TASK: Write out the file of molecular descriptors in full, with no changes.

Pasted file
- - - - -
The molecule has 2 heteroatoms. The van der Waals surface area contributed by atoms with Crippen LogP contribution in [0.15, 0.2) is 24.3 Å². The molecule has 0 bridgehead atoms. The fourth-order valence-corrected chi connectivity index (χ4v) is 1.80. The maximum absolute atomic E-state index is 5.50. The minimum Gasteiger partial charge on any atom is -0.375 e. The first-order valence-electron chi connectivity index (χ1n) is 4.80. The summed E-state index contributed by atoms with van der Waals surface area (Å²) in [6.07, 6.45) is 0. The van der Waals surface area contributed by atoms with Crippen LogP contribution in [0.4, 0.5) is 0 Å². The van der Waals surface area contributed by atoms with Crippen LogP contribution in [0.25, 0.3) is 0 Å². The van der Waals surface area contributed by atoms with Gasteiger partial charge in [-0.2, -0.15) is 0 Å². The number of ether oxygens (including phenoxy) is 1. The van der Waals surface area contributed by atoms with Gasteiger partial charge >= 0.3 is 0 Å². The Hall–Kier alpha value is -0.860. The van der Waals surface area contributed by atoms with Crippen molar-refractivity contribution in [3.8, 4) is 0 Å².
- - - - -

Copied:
The molecule has 2 heteroatoms. The van der Waals surface area contributed by atoms with Crippen LogP contribution in [0.15, 0.2) is 24.3 Å². The molecule has 0 bridgehead atoms. The fourth-order valence-corrected chi connectivity index (χ4v) is 1.80. The maximum absolute atomic E-state index is 5.50. The minimum Gasteiger partial charge on any atom is -0.375 e. The first-order valence-electron chi connectivity index (χ1n) is 4.80. The summed E-state index contributed by atoms with van der Waals surface area (Å²) in [6.07, 6.45) is 0. The van der Waals surface area contributed by atoms with Crippen LogP contribution in [0.4, 0.5) is 0 Å². The van der Waals surface area contributed by atoms with Crippen LogP contribution in [0.25, 0.3) is 0 Å². The van der Waals surface area contributed by atoms with Gasteiger partial charge in [-0.2, -0.15) is 0 Å². The number of ether oxygens (including phenoxy) is 1. The van der Waals surface area contributed by atoms with Gasteiger partial charge >= 0.3 is 0 Å². The Hall–Kier alpha value is -0.860. The van der Waals surface area contributed by atoms with Crippen molar-refractivity contribution in [3.8, 4) is 0 Å².